Everyone’s keeping an eye out for how autonomous vehicles (AVs) are developing. And everyone’s asking the same questions about who’s going to be the first players to hit the market:
Which automaker will hit Level 3, 4, or 5 autonomy first?
Who’s going to build the cheapest LIDAR?
Is Uber or Lyft going to be the first to offer AVs?
But, there’s also one more important question people should be asking:
Besides its effect on mobility, will AVs have any other impact on society?
It’s a shame that we’re not considering this question more because there will be a lot of value creation opportunities in these so called “secondary effects.”
Why do I think that’s the case? Well, let’s look at some of the secondary effects that hit society when we first started to massively adopt automobiles into our lives:
For one, the debut of automobiles completely changed urban planning by creating a rise in suburban areas. More people were moving away from the city and into the suburbs since they could now commute to jobs farther away from their homes. The way people found and consumed products changed too, with the creation of mega shopping malls and the use of billboards as a new marketing tactic. Pop culture and social lifestyle also reinvented itself because people could do more things that were farther away from them and the idea of being able to afford a car put you in a higher social standing.
These were just a few drops in an ocean of secondary effects that came to be when we massively adopted the first feasible cars. When most people were able to afford a car, society went through an evolution.
And while AVs will be more of a socioeconomic revolution rather than an evolution, we could still see a lot of secondary effects in the decades to come. An example includes changes in the workforce — taxi drivers, certain car mechanics, and traffic officers will no longer be professions.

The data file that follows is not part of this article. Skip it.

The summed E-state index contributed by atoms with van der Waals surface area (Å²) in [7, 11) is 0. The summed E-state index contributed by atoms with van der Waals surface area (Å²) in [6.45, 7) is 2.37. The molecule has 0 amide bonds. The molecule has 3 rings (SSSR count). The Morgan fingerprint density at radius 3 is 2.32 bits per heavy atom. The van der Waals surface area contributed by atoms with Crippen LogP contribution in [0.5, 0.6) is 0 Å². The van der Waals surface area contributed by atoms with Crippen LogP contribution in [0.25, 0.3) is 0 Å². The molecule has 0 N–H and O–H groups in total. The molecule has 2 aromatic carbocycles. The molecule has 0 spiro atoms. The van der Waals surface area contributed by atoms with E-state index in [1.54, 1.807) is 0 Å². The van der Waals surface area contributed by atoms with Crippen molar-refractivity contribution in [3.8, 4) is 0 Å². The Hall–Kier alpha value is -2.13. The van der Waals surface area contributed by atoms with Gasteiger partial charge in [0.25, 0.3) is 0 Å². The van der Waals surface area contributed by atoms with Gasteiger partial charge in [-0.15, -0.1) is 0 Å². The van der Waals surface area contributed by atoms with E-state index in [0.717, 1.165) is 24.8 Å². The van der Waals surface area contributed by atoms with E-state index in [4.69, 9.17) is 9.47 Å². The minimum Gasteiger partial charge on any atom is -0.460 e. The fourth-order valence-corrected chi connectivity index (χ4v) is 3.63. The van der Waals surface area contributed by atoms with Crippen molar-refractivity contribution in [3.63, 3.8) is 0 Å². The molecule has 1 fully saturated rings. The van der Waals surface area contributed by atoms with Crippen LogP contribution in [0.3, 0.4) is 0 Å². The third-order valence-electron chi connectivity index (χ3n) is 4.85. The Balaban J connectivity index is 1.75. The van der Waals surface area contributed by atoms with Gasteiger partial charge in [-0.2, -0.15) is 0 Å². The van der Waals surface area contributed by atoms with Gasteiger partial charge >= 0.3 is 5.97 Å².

But here are three less obvious areas that I think will experience secondary effects when we massively adopt AVs:
- Land and Property Use
1. Land and Property Use
Months ago I wrote a short article talking about how it won’t make sense for people to own cars in the future because ride-sharing apps like Lyft and Uber will be our go-to when it comes to moving from point A to point B. In an ideal world, where no one owns a car, everyone requests a ride through their phone. This means that the ride-sharing companies would own the cars themselves and manage them in fleets. These fleets would most likely be in dedicated parking lots which would serve as distribution centers. We’ll also rarely see cars sitting idle — they’ll always be on a route to some destination rather than being parked by a sidewalk, at a shopping mall, in a garage, and so on. When a car drops someone off, it goes on to the next customer or back to the distribution center for service or layoff during non-peak hours. Cars will be utilized more, but they’ll take up less space.
This means that a lot of space is going to be repurposed. Think of places where cars sit idle for most of the day and you can anticipate some changes.
Houses are one of these places. Modern homes, with a standard one- or two-car garage, can have their garage space repurposed to become another bedroom or living space. This also gives a chance for homeowners to earn more rental income, which is also great news for renters because of greater supply in the market. The same logic also applies to driveways because they’re no longer needed either. This could also affect property prices. We’ll also see new homes have a change in architecture and design to take these transformations into account.